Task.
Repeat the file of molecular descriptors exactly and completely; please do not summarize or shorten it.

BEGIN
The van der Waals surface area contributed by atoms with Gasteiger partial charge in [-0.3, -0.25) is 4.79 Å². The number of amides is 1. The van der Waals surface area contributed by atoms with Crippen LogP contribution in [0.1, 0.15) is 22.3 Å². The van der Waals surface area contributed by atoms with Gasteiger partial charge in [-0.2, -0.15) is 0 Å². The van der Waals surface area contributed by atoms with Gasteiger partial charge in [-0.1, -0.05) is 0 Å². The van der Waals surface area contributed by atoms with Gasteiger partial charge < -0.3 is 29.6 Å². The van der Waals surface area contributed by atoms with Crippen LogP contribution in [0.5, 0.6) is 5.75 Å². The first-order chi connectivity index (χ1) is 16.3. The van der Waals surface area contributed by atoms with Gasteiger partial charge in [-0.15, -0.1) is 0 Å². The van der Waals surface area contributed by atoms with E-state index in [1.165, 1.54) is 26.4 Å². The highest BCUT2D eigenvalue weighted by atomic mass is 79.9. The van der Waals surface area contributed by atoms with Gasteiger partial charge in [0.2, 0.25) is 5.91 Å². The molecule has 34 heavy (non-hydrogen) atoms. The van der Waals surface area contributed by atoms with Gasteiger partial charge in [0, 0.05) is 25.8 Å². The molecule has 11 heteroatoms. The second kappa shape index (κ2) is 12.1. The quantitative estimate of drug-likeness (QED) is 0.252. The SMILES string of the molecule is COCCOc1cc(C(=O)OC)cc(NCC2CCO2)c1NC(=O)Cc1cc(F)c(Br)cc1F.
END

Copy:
The van der Waals surface area contributed by atoms with Gasteiger partial charge in [-0.3, -0.25) is 4.79 Å². The number of amides is 1. The van der Waals surface area contributed by atoms with Crippen LogP contribution in [0.1, 0.15) is 22.3 Å². The van der Waals surface area contributed by atoms with Gasteiger partial charge in [-0.2, -0.15) is 0 Å². The van der Waals surface area contributed by atoms with Gasteiger partial charge in [-0.1, -0.05) is 0 Å². The van der Waals surface area contributed by atoms with Gasteiger partial charge < -0.3 is 29.6 Å². The van der Waals surface area contributed by atoms with Crippen LogP contribution in [0.5, 0.6) is 5.75 Å². The first-order chi connectivity index (χ1) is 16.3. The van der Waals surface area contributed by atoms with Gasteiger partial charge in [-0.15, -0.1) is 0 Å². The van der Waals surface area contributed by atoms with E-state index in [1.165, 1.54) is 26.4 Å². The highest BCUT2D eigenvalue weighted by atomic mass is 79.9. The van der Waals surface area contributed by atoms with Gasteiger partial charge in [0.2, 0.25) is 5.91 Å². The molecule has 34 heavy (non-hydrogen) atoms. The van der Waals surface area contributed by atoms with Gasteiger partial charge in [0, 0.05) is 25.8 Å². The molecule has 11 heteroatoms. The second kappa shape index (κ2) is 12.1. The quantitative estimate of drug-likeness (QED) is 0.252. The SMILES string of the molecule is COCCOc1cc(C(=O)OC)cc(NCC2CCO2)c1NC(=O)Cc1cc(F)c(Br)cc1F.